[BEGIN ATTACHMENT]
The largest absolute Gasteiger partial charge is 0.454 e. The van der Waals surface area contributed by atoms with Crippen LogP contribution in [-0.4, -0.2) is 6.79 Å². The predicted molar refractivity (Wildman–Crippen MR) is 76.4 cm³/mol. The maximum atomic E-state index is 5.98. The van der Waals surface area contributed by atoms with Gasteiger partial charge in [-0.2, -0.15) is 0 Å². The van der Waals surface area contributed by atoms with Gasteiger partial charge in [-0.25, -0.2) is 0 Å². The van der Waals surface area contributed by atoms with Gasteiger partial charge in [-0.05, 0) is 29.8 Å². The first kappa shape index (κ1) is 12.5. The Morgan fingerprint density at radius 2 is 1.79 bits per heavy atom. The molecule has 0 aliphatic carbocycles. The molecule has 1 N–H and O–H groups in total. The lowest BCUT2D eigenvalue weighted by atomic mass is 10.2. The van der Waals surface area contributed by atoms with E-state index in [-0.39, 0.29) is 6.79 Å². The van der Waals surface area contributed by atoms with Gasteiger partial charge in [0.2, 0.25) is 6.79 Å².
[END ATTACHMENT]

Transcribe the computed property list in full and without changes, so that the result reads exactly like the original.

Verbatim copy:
The largest absolute Gasteiger partial charge is 0.454 e. The van der Waals surface area contributed by atoms with Crippen LogP contribution in [-0.4, -0.2) is 6.79 Å². The predicted molar refractivity (Wildman–Crippen MR) is 76.4 cm³/mol. The maximum atomic E-state index is 5.98. The van der Waals surface area contributed by atoms with Gasteiger partial charge in [-0.2, -0.15) is 0 Å². The van der Waals surface area contributed by atoms with Gasteiger partial charge in [-0.25, -0.2) is 0 Å². The van der Waals surface area contributed by atoms with Gasteiger partial charge in [-0.05, 0) is 29.8 Å². The first kappa shape index (κ1) is 12.5. The Morgan fingerprint density at radius 2 is 1.79 bits per heavy atom. The molecule has 0 aliphatic carbocycles. The molecule has 1 N–H and O–H groups in total. The lowest BCUT2D eigenvalue weighted by atomic mass is 10.2. The van der Waals surface area contributed by atoms with E-state index in [-0.39, 0.29) is 6.79 Å². The van der Waals surface area contributed by atoms with Gasteiger partial charge in [0.2, 0.25) is 6.79 Å².